The Economics of an ‘A Culture’

Non-educators discuss education by using the language of an economics lesson—analyzing the material impact of the production, distribution, and consumption of goods and services. Public decision-makers assess a school’s value and teacher performance on ratings attached to standardized test scores. The political community seeks to reform education in terms of funding, privatization, policy, vouchers, and budget cuts. While recognizing these concepts have no connection to kids, educators also use business-related diction when referring to educational trends, college and career readiness, stakeholders, ownership, investment, portfolios, risk-taking, and assessment. Educators must be intentional and learner-focused, understanding how words and actions communicate core values.

Despite positive intentions, we have created a competitive, high stakes culture of success or failure. When we rank by grade point average or add merit to weighted grades, we assess students’ educational “worth.” Transcripts keep score but fail to identify what students know and can do. Online gradebooks turn reporting into nauseating stock market games.

We live in an ‘A Culture.’
In an A Culture, when students sense Assessment they respond with Anxiety or Apathy. Reassessing our culture of learning is serious business…

My son, a seventh grader, anxiously awaits the posting of his first score of second quarter, knowing he likely answered a couple of questions incorrectly. An 8/10 on his social studies quiz means he is now trending at a B-, an average below his first quarter performance and unacceptable according to his personal expectations. Right now, my son cares. I know he will work hard, study, and prepare for the next opportunity. But by the time he enters high school, will he focus on learning concepts and improving skills or care more about getting a grade?

Financial Analysis of an A Culture

“Be sure to study for the unit test this Friday…”
With student heart rates increasing, the teacher routinely asks, “Are there any other questions?”

Without hesitation, the typical four hands go up, poised to represent the organization.

Student 1 – The Actuary: “Does this count?”

The Actuary analyzes the situation, wondering, “Should I care? How does this impact me right now? How does this fit into my long term goals? Does the risk outweigh the reward? If so, why would I pursue this venture? Does this test determine my ultimate fate in life?”

Student 2 – The Investor: “How much is it worth?”

After assurance from The Actuary, The Investor weighs the options, knowing time is money: “If this counts toward my grade, I have to determine how much time to spend on this investment. Do I get credit for the effort I put into preparing for the assessment? Can I still get the grade I want without trying?”  

Student 3 – The Accountant: “When will you post our scores?”

The Accountant actually means, “With my trusty mental calculator, I will analyze my numbers and play the market. In some twisted way, I love the rush of seeing new numbers posted. I know my stock could depreciate, but I still have to witness the current trend. Only then, can I determine how much I owe before the fiscal year ends.”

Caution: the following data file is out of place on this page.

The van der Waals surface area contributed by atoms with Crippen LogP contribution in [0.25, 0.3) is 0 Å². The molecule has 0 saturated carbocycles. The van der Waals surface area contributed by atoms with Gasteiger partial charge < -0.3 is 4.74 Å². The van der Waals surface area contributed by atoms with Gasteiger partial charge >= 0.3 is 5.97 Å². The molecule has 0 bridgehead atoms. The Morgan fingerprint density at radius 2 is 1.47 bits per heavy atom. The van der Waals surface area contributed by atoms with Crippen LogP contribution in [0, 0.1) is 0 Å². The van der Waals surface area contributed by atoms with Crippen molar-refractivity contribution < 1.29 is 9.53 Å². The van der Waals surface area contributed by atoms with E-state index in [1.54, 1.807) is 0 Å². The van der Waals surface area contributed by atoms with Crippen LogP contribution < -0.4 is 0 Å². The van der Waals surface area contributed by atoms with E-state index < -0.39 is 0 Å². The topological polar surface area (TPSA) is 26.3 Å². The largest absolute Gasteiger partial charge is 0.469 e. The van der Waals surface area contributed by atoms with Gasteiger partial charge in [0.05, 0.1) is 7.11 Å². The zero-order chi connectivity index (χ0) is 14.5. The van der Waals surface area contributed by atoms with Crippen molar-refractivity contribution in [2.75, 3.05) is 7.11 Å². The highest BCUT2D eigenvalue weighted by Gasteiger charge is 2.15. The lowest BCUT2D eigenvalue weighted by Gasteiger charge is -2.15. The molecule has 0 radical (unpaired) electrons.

Student 4 – The Insurance Agent: “Can I retake the test?”

Insurance Agents always assume the worst, but have a protection policy for times of disaster. Keep in mind, this is prior to taking (or even seeing) the test.  

Student 5 – The Bankrupt

One hand is not raised, but that does not mean there are no more questions. The voice of The Bankrupt is unrepresented but deserves to be heard. This student thinks, “Whatever. I don’t get it…and I don’t even care. What’s the use? My grades are too low to pass, anyway. So why try?” The Bankrupt’s silent apathy screams, “What’s the use?”

How to Avoid a Learning Recession


Yes, it counts. Everything. We. Do. Counts. Actuaries are risk managers. Let’s make sure they know assessment is not a risky financial venture. Instead, lead the Actuaries to ask themselves, “Am I prepared for assessment?” Allow them time to create responsible plans toward success. This requires increased transparency in communicating expectations and consistency in rewarding growth.

Throughout the learning process, I check understanding with “celebrations of knowledge.” Typical celebrations (such positive connotation) answer the questions: “What am I learning today?” “Why am I learning this?” and “How will I know I have learned it?”


If I have communicated clear criteria of what it means to be proficient, students should even be able to self-assess. When empowered to self-assess, learners verbalize their readiness in terms of Not yet—Almost there—Got it! From here, I invite students to co-plan the next steps of practice and instruction. When Actuaries reach the “Got it!” level of understanding, they recognize a low-risk opportunity to show what they know.